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Politics


A political scientist discusses the limited options for Ohio's Democrats
If Democratic gubernatorial candidate Ed FitzGerald does withdraw, former Gov. Ted Strickland would be the best replacement
by WKSU's STATEHOUSE CORRESPONDENT JO INGLES


Reporter
Jo Ingles
 
Democratic gubernatorial candidate Ed Fitzgerald's campaign took another hit yesterday when two top staffers resigned.
Courtesy of Cuyahoga County Executive's Office
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In The Region:

Top Democratic Party officials insist their gubernatorial candidate Ed FitzGerald is in the race to stay despite the fact that his top staffers are leaving his campaign.

LISTEN: INGLES ON FITZGERALD

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Ohio State University political science professor Paul Beck says he does not remember a situation like this in Ohio politics -- where a candidate has faced so many problems this late in the campaign.

First there was the word in early August that, two years ago, FitzGerald had been found by police in a car at 4:30 in the morning with a woman who was not his wife. Days later, the revelation came that FitzGerald has been driving without a valid Ohio driver’s license for the better part of a decade.

Then there is the campaign funding, or lack of it. 

Gov. John Kasich’s campaign war chest is at least four times the size of FitzGerald’s.  And while party leaders say they are standing behind FitzGerald, self-described Democrats are turning up on public websites and on radio call-in programs, saying they want FitzGerald to step down and want the party to put someone else on the ballot.  But Beck says the deadline for doing that passed earlier this month.

He notes that the damaging information "wass released right on the eve of those deadlines. It was like whoever released it knew those deadlines were coming up and didn’t want to give the party time to replace FitzGerald, if he was willing to be replaced.”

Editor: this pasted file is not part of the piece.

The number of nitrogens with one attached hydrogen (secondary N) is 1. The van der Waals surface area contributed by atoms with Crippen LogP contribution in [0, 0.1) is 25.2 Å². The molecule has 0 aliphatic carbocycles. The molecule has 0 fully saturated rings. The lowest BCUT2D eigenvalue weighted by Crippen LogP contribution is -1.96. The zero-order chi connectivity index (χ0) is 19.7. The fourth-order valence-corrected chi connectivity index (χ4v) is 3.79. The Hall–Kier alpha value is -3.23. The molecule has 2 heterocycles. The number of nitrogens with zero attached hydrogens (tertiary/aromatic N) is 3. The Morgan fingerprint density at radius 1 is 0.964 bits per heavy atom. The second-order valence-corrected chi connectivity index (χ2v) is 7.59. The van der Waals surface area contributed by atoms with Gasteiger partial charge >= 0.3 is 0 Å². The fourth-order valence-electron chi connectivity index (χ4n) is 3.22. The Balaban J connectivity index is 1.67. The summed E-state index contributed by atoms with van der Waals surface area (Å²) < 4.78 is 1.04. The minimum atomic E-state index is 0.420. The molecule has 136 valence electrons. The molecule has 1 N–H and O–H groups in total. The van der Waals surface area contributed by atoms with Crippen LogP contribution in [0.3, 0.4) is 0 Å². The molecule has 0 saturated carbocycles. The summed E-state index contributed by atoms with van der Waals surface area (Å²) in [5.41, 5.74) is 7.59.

Still some limited options
According to the Secretary of State’s office, if FitzGerald were to resign from the ballot right now, the party would not have any slated candidate for governor this November. 

However, if FitzGerald were to resign a week from now, his name would still be on the ballot but the party could appoint someone else to run in his place -- though that new candidate would not be named on the ballot.

Beck says it would be tough for anyone to step in and win at that point but if there is one person who might have a chance, he thinks it could be former Gov. Ted Strickland, who narrowly lost to Kasich in 2010.

“And then, of course, it’s a long shot," Beck says. "To not have his name on the ballot means you would have to have a lot of money to get the message out to voters that he is the stand in. And of course the media would help because it would get more attention than the Ohio State band and Braxton Miller’s shoulder injury.”

Top staffers leaving
FitzGerald’s press secretary, Lauren Hitt, says the staff changes that are being made at the FitzGerald campaign right now are to “help maximize our resources and provide the best chance of success” for FitzGerald and the rest of the Democratic ticket. Beck says that last point is key.

“The real issue is what does this do to the people who are on the ticket," Beck says. "Are they hurt by turnout declines because the top of the ticket candidate is so discouraging to people and what about fundraising?”

Some of the down-ticket Democratic candidates have raised about as much money as their Republican opponents recently, though the incumbents have more money overall. Beck says it will be important for those other statewide candidates to use their money to insure Democratic turnout this fall.

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